Gauss's Law

Gauss's Law

Do you remember our introduction to Conservation of Momentum? Newton's Third Law -- "action and reaction" -- led us to the idea that the total momentum of a system remains a constant. Conservation of Momentum and Newton's Third Law are essentially restatements of the same idea. In a similiar manner we will start with Coulomb's Law and develop Gauss' Law; they are restatements of the same idea.

Consider the flux through a spherical surface due to the electric field from a point charge q at the center of the sphere:

We know the magnitude of the electric field is given by

E = k q / r2

and we know that it points radially outward. We also know that "radially outward" means it passes through the sphere perpendicular to the area. Therefore, we can write

This is just the flux through a small area. When we sum that up -- or take the integral of it -- over the whole sphere, we have

for the electric field E is constant for constant radius; E = k q/r2. The integral of dA over the sphere's surface is 4 r2. That means the total flux is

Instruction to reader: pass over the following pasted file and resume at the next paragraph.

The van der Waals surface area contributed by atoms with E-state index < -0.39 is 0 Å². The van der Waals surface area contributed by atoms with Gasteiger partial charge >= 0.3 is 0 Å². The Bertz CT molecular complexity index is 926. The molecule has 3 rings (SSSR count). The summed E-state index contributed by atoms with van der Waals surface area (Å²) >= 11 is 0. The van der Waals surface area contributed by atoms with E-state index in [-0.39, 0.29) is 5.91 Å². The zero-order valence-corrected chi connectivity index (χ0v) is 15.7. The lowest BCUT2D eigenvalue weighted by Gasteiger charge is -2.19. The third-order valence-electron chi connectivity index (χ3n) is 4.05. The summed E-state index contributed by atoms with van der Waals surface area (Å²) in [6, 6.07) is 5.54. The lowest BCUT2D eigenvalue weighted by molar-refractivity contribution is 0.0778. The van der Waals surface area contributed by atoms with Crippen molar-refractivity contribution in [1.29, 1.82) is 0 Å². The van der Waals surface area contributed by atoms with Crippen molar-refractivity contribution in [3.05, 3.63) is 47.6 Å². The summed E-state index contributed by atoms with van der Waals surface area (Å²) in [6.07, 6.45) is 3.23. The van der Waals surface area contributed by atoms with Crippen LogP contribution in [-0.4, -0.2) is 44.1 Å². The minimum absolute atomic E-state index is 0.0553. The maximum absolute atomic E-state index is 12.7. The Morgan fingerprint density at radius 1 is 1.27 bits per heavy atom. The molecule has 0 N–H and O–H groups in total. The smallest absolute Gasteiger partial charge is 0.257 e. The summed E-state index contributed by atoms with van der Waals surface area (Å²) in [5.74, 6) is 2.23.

When we first looked at Coulomb's Law, F = k Qq/r2 or E = k q/r2, it was pointed out that this constant k in Coulomb's Law is sometimes written as

k = 1/4

or Coulomb's Law can be written as

E = (1/4 ) q / r2

This means the flux through our spherical surface due to a point charge q can be written as

Gauss's Law is an extension or a generalization of this. Gauss's Law is that the [net] electric flux through any closed surface is equal to the charge inside that surface divided by this constant epsilon ().

Consider several different surfaces surrounding a point charge:

Remember, we can also think of the electric flux as the number of electric field lines passing through a surface. In the diagram above, the number of lines passing through each of the different surfaces is clearly the same. That is, the flux through each of these different surfaces must be the same. The charge inside each of these surfaces is the same -- just the charge q -- so the total or net flux must also be the same.

Consider a surface with no charge inside it. The net flux is what's important. Flux is positive for electric fields E pointing out of the surface and flux is negative for electric fields E pointing into the surface.

Electric Flux


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(c) Doug Davis, 2002; all rights reserved